By Joe Parkin
Jamis Dakar XCT 4
$6,300 / jamisbikes.com
Before testing the Dakota D29 hardtail for this year's Bible of Bike Tests, I hadn't climbed aboard one of Jamis' offerings for a long time. In fact, the last time I can remember goes all the way back to when this magazine was a toddling two-year old. I enjoyed the company's hardtail 29er so much that I jumped at the chance to see what they're capable of in the full-squish department. Jamis did not disappoint.
Like the Dakota D29, the Dakar XCT 4 comes with an extremely impressive component spec: Fox Racing Shox 32 TALAS FIT RLC in front, a Fox RP23 in back, SRAM X0 cranks, derailleurs, bottom bracket, cassette and brakes, American Classic All Mountain wheel set and a Crankbrothers Joplin 4R dropper post. It's like the product managers at Jamis built the bike they wanted to ride instead of using mix-matched parts in order to save a few bucks. I didn't feel the need to swap out any of the parts—not a single one.
The 2011 Dakar XCT carbon-fiber frame is lightweight, to be sure. Jamis claims it tips the scales at a scant 4.3 pounds, which is nigh on incredible. As a complete bike, our size extra-large, 21-inch test model weighed in at 27.1 pounds with a pair of Crankbrothers Candy 3 pedals and a bit of dried mud still stuck to it. Impressive, for sure.
But more impressive than its lack of weight is the frame's new design and rear-suspension performance. For starters, the bottom-bracket area is absolutely massive, and the rear "triangle" has been given some pretty substantial stiffness-enhancing tweaks as well. The Jamis sports a new rocker link and repositioned rear shock mount (it is now lower on the downtube). The company's marketing materials refer to the Dakar XCT's mp4 rear-suspension characteristics as "slightly rising rate" and that it gives a "near-bottomless feel". This is one case in which marketing speak doesn't lie—the XCT's 130 millimeters feel like a lot more than that.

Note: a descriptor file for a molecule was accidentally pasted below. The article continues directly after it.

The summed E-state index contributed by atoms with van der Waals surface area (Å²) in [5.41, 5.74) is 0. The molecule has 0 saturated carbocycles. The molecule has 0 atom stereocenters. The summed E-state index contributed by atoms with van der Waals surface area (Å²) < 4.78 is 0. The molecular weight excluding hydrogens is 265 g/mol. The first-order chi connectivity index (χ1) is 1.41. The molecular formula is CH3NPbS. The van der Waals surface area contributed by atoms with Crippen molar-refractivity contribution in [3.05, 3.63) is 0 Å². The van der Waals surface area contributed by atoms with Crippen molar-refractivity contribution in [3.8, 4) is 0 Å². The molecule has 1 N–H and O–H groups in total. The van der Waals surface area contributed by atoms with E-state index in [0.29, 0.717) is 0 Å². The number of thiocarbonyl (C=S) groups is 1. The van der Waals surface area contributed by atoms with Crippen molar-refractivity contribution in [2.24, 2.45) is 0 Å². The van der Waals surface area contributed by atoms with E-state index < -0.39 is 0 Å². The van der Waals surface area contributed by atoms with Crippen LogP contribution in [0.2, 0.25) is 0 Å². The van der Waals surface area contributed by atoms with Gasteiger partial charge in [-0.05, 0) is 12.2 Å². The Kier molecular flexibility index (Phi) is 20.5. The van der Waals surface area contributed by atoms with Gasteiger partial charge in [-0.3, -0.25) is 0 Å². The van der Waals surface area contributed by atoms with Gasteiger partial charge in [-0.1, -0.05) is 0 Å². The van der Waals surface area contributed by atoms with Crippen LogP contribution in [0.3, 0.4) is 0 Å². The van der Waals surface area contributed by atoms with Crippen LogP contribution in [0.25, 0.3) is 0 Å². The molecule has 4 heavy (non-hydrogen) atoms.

While there's definitely a noticeable bit of bob when you're putting the wood to the pedals, I didn't feel like all of my efforts were making the suspension bob up and down. Instead, the Jamis scooted along as fast as I wanted it to go. And once pointed downhill, it was easy to aim this bike at rough stuff, just to see how well it would handle itself. Its grade? A-plus, with an extra gold star.
If this bike has a weak point, it is the very front of the front triangle. Weight savings sometimes come at the expense of stiffness, and that’s true here. The Jamis is no noodle, but it doesn't possess the nearly flex-free steering traits that we've enjoyed on some models in this class. At first I was less than impressed, but a few rides showed me the error of my assumptions. This is one bike that I'm still testing, despite being done with the test.